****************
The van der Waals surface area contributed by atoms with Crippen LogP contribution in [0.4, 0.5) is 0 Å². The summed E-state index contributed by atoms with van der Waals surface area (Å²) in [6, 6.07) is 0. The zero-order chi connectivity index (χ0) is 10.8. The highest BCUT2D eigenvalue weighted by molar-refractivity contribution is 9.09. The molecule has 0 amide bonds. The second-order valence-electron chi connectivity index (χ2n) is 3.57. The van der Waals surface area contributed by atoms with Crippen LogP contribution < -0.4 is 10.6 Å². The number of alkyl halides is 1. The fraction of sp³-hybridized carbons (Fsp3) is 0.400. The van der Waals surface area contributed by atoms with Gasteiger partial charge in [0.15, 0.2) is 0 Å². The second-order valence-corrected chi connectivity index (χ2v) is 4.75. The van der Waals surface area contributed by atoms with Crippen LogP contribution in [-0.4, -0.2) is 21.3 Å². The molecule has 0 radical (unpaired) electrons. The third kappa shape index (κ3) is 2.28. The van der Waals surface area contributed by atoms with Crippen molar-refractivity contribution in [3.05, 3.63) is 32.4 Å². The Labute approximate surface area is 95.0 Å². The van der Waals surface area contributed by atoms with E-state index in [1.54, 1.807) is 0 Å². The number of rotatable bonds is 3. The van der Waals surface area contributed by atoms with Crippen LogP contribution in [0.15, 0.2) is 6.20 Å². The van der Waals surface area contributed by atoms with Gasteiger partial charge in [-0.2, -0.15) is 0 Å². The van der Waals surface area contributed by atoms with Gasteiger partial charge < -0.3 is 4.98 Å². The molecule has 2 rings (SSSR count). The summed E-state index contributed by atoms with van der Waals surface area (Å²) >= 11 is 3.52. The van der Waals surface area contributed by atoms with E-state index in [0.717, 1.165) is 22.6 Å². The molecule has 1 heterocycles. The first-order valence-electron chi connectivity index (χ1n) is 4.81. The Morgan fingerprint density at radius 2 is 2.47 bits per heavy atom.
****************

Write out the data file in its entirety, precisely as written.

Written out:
The van der Waals surface area contributed by atoms with Crippen LogP contribution in [0.4, 0.5) is 0 Å². The summed E-state index contributed by atoms with van der Waals surface area (Å²) in [6, 6.07) is 0. The zero-order chi connectivity index (χ0) is 10.8. The highest BCUT2D eigenvalue weighted by molar-refractivity contribution is 9.09. The molecule has 0 amide bonds. The second-order valence-electron chi connectivity index (χ2n) is 3.57. The van der Waals surface area contributed by atoms with Crippen LogP contribution < -0.4 is 10.6 Å². The number of alkyl halides is 1. The fraction of sp³-hybridized carbons (Fsp3) is 0.400. The van der Waals surface area contributed by atoms with Gasteiger partial charge in [0.15, 0.2) is 0 Å². The second-order valence-corrected chi connectivity index (χ2v) is 4.75. The van der Waals surface area contributed by atoms with Crippen LogP contribution in [-0.4, -0.2) is 21.3 Å². The molecule has 0 radical (unpaired) electrons. The third kappa shape index (κ3) is 2.28. The van der Waals surface area contributed by atoms with Crippen molar-refractivity contribution in [3.05, 3.63) is 32.4 Å². The Labute approximate surface area is 95.0 Å². The van der Waals surface area contributed by atoms with E-state index in [1.54, 1.807) is 0 Å². The number of rotatable bonds is 3. The van der Waals surface area contributed by atoms with Crippen LogP contribution in [0.15, 0.2) is 6.20 Å². The van der Waals surface area contributed by atoms with Gasteiger partial charge in [-0.2, -0.15) is 0 Å². The van der Waals surface area contributed by atoms with Gasteiger partial charge < -0.3 is 4.98 Å². The molecule has 2 rings (SSSR count). The summed E-state index contributed by atoms with van der Waals surface area (Å²) >= 11 is 3.52. The van der Waals surface area contributed by atoms with E-state index in [0.717, 1.165) is 22.6 Å². The molecule has 1 heterocycles. The first-order valence-electron chi connectivity index (χ1n) is 4.81. The Morgan fingerprint density at radius 2 is 2.47 bits per heavy atom.